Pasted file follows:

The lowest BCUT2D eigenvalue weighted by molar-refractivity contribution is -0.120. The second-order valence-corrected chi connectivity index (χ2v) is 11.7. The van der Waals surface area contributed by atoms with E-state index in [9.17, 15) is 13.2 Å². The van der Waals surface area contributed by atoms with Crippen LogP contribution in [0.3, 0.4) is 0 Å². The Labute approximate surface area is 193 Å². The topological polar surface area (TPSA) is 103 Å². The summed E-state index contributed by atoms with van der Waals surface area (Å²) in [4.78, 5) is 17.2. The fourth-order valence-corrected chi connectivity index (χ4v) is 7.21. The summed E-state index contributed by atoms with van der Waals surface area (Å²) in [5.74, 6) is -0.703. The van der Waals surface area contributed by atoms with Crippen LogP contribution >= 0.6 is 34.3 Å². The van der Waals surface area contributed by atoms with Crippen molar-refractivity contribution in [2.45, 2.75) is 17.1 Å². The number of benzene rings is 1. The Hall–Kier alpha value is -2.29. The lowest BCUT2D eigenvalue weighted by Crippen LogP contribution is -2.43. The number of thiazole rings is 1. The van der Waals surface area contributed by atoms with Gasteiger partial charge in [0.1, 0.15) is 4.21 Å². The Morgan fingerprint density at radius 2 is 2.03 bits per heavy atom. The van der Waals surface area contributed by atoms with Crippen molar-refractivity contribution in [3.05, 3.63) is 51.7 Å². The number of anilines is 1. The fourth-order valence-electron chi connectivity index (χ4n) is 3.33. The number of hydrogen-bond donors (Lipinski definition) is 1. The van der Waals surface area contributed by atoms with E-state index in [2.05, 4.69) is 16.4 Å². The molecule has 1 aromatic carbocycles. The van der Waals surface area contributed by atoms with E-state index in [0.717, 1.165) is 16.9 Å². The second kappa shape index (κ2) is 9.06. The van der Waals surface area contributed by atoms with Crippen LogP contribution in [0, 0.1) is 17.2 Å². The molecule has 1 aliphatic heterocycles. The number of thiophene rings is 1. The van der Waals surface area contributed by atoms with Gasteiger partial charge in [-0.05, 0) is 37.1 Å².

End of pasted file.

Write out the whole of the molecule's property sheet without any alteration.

The lowest BCUT2D eigenvalue weighted by molar-refractivity contribution is -0.120. The second-order valence-corrected chi connectivity index (χ2v) is 11.7. The van der Waals surface area contributed by atoms with E-state index in [9.17, 15) is 13.2 Å². The van der Waals surface area contributed by atoms with Crippen LogP contribution in [0.3, 0.4) is 0 Å². The Labute approximate surface area is 193 Å². The topological polar surface area (TPSA) is 103 Å². The summed E-state index contributed by atoms with van der Waals surface area (Å²) in [4.78, 5) is 17.2. The fourth-order valence-corrected chi connectivity index (χ4v) is 7.21. The summed E-state index contributed by atoms with van der Waals surface area (Å²) in [5.74, 6) is -0.703. The van der Waals surface area contributed by atoms with Crippen LogP contribution >= 0.6 is 34.3 Å². The van der Waals surface area contributed by atoms with Crippen molar-refractivity contribution in [2.45, 2.75) is 17.1 Å². The number of benzene rings is 1. The Hall–Kier alpha value is -2.29. The lowest BCUT2D eigenvalue weighted by Crippen LogP contribution is -2.43. The number of thiazole rings is 1. The van der Waals surface area contributed by atoms with Gasteiger partial charge in [0.1, 0.15) is 4.21 Å². The Morgan fingerprint density at radius 2 is 2.03 bits per heavy atom. The van der Waals surface area contributed by atoms with Crippen molar-refractivity contribution in [3.05, 3.63) is 51.7 Å². The number of anilines is 1. The fourth-order valence-electron chi connectivity index (χ4n) is 3.33. The number of hydrogen-bond donors (Lipinski definition) is 1. The van der Waals surface area contributed by atoms with E-state index in [2.05, 4.69) is 16.4 Å². The molecule has 1 aromatic carbocycles. The van der Waals surface area contributed by atoms with E-state index in [0.717, 1.165) is 16.9 Å². The second kappa shape index (κ2) is 9.06. The van der Waals surface area contributed by atoms with Crippen LogP contribution in [0, 0.1) is 17.2 Å². The molecule has 1 aliphatic heterocycles. The number of thiophene rings is 1. The van der Waals surface area contributed by atoms with Gasteiger partial charge in [-0.05, 0) is 37.1 Å².